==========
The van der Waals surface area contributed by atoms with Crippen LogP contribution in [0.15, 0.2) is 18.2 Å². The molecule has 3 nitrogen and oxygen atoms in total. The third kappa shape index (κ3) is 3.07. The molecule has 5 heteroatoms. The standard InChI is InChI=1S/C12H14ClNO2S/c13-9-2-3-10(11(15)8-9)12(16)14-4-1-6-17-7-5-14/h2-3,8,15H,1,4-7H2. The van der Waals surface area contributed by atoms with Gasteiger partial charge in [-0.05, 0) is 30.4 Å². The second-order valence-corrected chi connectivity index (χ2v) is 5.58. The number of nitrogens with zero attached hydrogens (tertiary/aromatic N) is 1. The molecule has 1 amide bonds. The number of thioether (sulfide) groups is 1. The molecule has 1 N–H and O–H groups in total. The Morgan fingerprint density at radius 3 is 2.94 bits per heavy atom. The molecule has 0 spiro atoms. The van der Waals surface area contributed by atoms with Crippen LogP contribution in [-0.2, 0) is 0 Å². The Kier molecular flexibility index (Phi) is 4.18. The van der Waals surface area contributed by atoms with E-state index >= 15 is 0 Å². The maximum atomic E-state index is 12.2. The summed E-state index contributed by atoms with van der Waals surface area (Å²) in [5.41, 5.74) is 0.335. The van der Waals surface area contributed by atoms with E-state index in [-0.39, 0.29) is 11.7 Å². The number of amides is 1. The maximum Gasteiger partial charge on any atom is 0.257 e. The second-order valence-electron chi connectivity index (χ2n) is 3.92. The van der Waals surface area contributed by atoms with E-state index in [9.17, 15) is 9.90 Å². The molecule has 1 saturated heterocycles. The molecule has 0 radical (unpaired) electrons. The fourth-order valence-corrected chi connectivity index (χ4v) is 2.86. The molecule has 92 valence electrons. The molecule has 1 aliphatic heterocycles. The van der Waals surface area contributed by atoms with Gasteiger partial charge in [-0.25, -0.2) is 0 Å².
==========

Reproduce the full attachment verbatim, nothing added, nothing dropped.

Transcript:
The van der Waals surface area contributed by atoms with Crippen LogP contribution in [0.15, 0.2) is 18.2 Å². The molecule has 3 nitrogen and oxygen atoms in total. The third kappa shape index (κ3) is 3.07. The molecule has 5 heteroatoms. The standard InChI is InChI=1S/C12H14ClNO2S/c13-9-2-3-10(11(15)8-9)12(16)14-4-1-6-17-7-5-14/h2-3,8,15H,1,4-7H2. The van der Waals surface area contributed by atoms with Gasteiger partial charge in [-0.05, 0) is 30.4 Å². The second-order valence-corrected chi connectivity index (χ2v) is 5.58. The number of nitrogens with zero attached hydrogens (tertiary/aromatic N) is 1. The molecule has 1 amide bonds. The number of thioether (sulfide) groups is 1. The molecule has 1 N–H and O–H groups in total. The Morgan fingerprint density at radius 3 is 2.94 bits per heavy atom. The molecule has 0 spiro atoms. The van der Waals surface area contributed by atoms with Crippen LogP contribution in [-0.2, 0) is 0 Å². The Kier molecular flexibility index (Phi) is 4.18. The van der Waals surface area contributed by atoms with E-state index >= 15 is 0 Å². The maximum atomic E-state index is 12.2. The summed E-state index contributed by atoms with van der Waals surface area (Å²) in [5.41, 5.74) is 0.335. The van der Waals surface area contributed by atoms with E-state index in [-0.39, 0.29) is 11.7 Å². The number of amides is 1. The maximum Gasteiger partial charge on any atom is 0.257 e. The second-order valence-electron chi connectivity index (χ2n) is 3.92. The van der Waals surface area contributed by atoms with E-state index in [9.17, 15) is 9.90 Å². The molecule has 1 saturated heterocycles. The molecule has 0 radical (unpaired) electrons. The fourth-order valence-corrected chi connectivity index (χ4v) is 2.86. The molecule has 92 valence electrons. The molecule has 1 aliphatic heterocycles. The van der Waals surface area contributed by atoms with Gasteiger partial charge in [-0.25, -0.2) is 0 Å².